Date of Award

2018

Document Type

Open Access Dissertation

Degree Name

Doctor of Philosophy in Computer Science (PhD)

Administrative Home Department

Department of Computer Science

Advisor 1

Soner Onder

Committee Member 1

Zhenlin Wang

Committee Member 2

Saeid Nooshabadi

Committee Member 3

David Whalley

Abstract

Modern superscalar processors highly rely on the speculative execution which speculatively executes instructions and then verifies. If the prediction is different from the execution result, a misspeculation recovery is performed. Misspeculation recovery penalties still account for a substantial amount of performance reduction. This work focuses on the techniques to mitigate the effect of recovery penalties and proposes practical mechanisms which are thoroughly implemented and analyzed.

In general, we can divide the misspeculation penalty into four parts: misspeculation detection delay; stale instruction elimination delay; state restoration delay and pipeline fill delay. This dissertation does not consider the detection delay, instead, we design four innovative mechanisms. Some of these mechanisms target a specific recovery delay whereas others target multiple types of delay in a unified algorithm.

Mower was designed to address the stale instruction elimination delay and the state restoration delay by using a special walker. When a misprediction is detected, the walker will scan and repair the instructions which are younger than the mispredicted instruction. During the walking procedure, the correct state is restored and the stale instructions are eliminated.

Based on Mower, we further simplify the design and develop a Two-Phase recovery mechanism. This mechanism uses only a basic recovery mechanism except for the case in which the retire stage was stalled by a long latency instruction. When the retire stage is stalled, the second phase is launched and the instructions in the pipeline are re-fetched. Two-Phase mechanism recovers from an earlier point in the program and overlaps the recovery penalty with the long latency penalty.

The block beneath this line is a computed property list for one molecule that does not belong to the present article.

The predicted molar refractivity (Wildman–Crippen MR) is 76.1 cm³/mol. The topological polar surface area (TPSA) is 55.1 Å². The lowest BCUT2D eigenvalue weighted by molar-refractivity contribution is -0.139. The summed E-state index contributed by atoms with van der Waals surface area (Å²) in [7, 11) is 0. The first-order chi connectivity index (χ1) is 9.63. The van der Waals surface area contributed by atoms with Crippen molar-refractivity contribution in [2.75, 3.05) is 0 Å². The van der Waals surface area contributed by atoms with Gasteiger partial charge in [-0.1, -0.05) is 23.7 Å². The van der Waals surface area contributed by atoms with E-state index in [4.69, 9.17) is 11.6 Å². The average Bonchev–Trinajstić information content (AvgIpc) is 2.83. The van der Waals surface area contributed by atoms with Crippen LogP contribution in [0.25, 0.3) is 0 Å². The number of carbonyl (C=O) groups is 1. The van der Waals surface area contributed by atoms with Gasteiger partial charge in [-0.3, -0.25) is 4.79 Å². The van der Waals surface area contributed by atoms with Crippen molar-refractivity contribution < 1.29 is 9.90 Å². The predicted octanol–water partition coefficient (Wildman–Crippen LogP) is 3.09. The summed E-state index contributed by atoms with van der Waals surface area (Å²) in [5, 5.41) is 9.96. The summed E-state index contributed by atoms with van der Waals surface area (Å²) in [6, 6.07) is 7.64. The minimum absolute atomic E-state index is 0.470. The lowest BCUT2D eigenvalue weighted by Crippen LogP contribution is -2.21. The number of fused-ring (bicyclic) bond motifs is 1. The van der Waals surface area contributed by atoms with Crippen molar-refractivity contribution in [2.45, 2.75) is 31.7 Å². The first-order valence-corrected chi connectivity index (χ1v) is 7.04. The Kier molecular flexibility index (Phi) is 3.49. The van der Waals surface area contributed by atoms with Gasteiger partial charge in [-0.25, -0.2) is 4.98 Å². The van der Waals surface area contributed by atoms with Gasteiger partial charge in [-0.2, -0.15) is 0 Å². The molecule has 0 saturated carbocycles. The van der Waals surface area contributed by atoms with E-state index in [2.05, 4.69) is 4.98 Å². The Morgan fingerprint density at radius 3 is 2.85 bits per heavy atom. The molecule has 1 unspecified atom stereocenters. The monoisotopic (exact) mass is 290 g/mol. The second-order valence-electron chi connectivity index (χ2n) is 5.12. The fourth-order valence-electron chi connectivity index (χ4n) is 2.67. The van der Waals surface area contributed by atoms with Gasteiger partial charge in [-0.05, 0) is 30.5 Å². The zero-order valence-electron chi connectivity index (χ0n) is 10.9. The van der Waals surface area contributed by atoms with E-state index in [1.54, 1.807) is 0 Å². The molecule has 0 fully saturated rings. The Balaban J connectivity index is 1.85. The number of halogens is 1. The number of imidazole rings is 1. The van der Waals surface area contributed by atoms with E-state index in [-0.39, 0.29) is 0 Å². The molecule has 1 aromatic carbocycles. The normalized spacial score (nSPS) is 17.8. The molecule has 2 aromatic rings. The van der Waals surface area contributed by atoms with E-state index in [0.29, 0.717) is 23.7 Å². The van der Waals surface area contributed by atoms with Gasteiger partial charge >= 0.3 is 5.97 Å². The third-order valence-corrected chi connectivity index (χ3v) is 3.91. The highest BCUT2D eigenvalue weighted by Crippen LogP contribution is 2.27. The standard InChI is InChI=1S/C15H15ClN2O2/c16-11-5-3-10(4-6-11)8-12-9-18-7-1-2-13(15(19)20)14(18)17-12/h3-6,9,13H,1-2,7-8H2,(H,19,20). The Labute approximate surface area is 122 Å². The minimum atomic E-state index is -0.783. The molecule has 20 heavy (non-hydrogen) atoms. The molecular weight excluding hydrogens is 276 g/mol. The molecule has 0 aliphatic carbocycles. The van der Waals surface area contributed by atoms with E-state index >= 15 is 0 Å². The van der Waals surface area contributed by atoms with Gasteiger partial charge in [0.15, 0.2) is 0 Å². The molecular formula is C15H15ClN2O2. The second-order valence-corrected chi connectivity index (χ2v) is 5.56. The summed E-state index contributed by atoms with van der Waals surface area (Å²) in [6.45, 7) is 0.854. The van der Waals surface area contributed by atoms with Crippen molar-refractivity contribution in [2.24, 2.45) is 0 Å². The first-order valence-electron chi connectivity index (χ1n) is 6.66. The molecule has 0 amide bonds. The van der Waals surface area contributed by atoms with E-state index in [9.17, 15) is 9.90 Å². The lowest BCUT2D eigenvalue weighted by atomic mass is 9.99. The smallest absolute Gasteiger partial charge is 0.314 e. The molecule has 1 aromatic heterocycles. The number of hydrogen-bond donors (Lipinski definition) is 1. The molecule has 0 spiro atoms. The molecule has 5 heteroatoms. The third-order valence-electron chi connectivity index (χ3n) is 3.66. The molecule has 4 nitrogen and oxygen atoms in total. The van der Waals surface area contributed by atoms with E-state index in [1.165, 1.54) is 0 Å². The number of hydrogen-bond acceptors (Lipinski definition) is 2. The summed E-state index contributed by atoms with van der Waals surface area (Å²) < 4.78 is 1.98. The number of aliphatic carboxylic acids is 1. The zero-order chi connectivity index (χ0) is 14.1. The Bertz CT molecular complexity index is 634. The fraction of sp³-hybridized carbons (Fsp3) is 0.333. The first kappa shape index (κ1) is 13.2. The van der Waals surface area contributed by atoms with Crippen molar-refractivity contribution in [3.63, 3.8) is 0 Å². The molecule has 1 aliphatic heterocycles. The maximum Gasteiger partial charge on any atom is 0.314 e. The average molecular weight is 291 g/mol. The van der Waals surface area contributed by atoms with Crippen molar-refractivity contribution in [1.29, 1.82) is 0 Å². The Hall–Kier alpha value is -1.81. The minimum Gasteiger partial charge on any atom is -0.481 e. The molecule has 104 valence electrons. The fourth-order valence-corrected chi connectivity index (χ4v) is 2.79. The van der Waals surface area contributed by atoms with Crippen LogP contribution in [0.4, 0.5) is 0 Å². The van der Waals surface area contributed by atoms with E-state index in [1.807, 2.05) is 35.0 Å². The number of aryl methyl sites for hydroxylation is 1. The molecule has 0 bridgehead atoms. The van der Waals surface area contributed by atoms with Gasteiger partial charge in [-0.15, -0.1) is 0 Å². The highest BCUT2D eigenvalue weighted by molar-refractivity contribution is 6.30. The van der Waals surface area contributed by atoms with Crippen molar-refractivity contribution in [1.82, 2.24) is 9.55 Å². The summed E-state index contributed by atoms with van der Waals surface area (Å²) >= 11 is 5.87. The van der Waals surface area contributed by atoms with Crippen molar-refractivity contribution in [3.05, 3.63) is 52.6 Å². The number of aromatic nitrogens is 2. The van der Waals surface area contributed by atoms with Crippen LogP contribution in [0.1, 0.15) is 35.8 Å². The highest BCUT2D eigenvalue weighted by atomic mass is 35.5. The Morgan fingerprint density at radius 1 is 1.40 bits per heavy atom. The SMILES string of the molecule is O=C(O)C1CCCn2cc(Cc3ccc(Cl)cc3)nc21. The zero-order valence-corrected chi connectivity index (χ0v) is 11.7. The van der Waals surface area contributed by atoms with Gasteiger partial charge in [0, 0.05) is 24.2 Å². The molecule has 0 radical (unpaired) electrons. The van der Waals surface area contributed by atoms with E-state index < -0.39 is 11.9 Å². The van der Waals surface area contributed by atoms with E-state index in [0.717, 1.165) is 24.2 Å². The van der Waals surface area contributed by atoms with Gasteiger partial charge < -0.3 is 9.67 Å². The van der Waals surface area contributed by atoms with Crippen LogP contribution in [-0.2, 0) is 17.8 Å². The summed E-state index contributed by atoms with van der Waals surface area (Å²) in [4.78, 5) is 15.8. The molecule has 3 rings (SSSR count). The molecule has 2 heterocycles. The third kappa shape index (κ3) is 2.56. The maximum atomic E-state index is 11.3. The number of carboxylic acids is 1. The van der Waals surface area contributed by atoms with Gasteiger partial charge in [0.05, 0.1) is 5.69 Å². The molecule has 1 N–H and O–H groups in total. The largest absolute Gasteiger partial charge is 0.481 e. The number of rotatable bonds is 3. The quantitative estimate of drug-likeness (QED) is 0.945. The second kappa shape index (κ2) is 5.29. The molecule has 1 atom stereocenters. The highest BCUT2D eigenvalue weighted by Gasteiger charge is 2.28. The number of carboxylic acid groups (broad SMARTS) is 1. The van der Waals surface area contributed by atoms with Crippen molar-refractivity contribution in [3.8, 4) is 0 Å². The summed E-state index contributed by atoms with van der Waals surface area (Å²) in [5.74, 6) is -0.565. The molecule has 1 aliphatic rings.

In reality, some of the instructions on the wrong path can be reused during the recovery. However, such reuse of misprediction results is not easy and most of the time involves significant complexity. We design Passing Loop to reduce the pipeline fill delay. We applied our mechanism only for short forward branches which eliminates a substantial amount of complexity.

In terms of memory dependence speculation and associated delays due to memory ordering violations, we develop a mechanism that optimizes store-queue-free architectures. A store-queue-free architecture experiences more memory dependence mispredictions due to its aggressive approach to speculations. A common solution is to delay the execution of an instruction which is more likely to be mispredicted. We propose a mechanism to dynamically insert predicates for comparing the address of memory instructions, which is called “Dynamic Memory Dependence Predication” (DMDP). This mechanism boosts the instruction execution to its earliest point and reduces the number of mispredictions.

Available for download on Friday, June 15, 2018

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